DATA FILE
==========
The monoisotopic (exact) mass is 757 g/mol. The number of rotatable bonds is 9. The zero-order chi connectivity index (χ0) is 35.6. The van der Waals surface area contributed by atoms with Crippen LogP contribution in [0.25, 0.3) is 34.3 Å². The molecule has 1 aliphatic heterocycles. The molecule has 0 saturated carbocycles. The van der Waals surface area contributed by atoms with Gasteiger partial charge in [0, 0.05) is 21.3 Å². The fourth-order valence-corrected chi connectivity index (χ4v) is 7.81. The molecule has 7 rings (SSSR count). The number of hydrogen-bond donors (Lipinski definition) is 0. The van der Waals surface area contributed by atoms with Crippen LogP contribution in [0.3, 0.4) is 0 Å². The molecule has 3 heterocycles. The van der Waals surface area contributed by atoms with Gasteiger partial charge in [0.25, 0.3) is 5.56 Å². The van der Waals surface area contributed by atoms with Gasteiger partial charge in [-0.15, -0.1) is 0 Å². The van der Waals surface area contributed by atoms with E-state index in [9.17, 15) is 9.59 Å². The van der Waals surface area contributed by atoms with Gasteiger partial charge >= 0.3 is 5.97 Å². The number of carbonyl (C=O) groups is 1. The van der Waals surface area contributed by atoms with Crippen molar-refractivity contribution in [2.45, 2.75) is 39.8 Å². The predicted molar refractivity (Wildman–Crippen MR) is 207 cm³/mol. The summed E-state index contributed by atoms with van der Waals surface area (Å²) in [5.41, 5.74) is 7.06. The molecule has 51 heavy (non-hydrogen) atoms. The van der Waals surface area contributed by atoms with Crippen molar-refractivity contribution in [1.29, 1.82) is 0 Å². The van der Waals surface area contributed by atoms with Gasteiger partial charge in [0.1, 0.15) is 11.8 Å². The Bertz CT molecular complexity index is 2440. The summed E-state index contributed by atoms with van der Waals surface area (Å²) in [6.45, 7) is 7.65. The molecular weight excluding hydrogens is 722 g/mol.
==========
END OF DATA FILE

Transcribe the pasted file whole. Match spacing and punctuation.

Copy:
The monoisotopic (exact) mass is 757 g/mol. The number of rotatable bonds is 9. The zero-order chi connectivity index (χ0) is 35.6. The van der Waals surface area contributed by atoms with Crippen LogP contribution in [0.25, 0.3) is 34.3 Å². The molecule has 1 aliphatic heterocycles. The molecule has 0 saturated carbocycles. The van der Waals surface area contributed by atoms with Gasteiger partial charge in [0, 0.05) is 21.3 Å². The fourth-order valence-corrected chi connectivity index (χ4v) is 7.81. The molecule has 7 rings (SSSR count). The number of hydrogen-bond donors (Lipinski definition) is 0. The van der Waals surface area contributed by atoms with Crippen LogP contribution in [0.3, 0.4) is 0 Å². The molecule has 3 heterocycles. The van der Waals surface area contributed by atoms with Gasteiger partial charge in [0.25, 0.3) is 5.56 Å². The van der Waals surface area contributed by atoms with Gasteiger partial charge in [-0.15, -0.1) is 0 Å². The van der Waals surface area contributed by atoms with E-state index in [9.17, 15) is 9.59 Å². The van der Waals surface area contributed by atoms with Gasteiger partial charge >= 0.3 is 5.97 Å². The number of carbonyl (C=O) groups is 1. The van der Waals surface area contributed by atoms with Crippen molar-refractivity contribution in [2.45, 2.75) is 39.8 Å². The predicted molar refractivity (Wildman–Crippen MR) is 207 cm³/mol. The summed E-state index contributed by atoms with van der Waals surface area (Å²) in [5.41, 5.74) is 7.06. The molecule has 51 heavy (non-hydrogen) atoms. The van der Waals surface area contributed by atoms with Crippen molar-refractivity contribution in [1.29, 1.82) is 0 Å². The van der Waals surface area contributed by atoms with Gasteiger partial charge in [0.1, 0.15) is 11.8 Å². The Bertz CT molecular complexity index is 2440. The summed E-state index contributed by atoms with van der Waals surface area (Å²) in [6.45, 7) is 7.65. The molecular weight excluding hydrogens is 722 g/mol.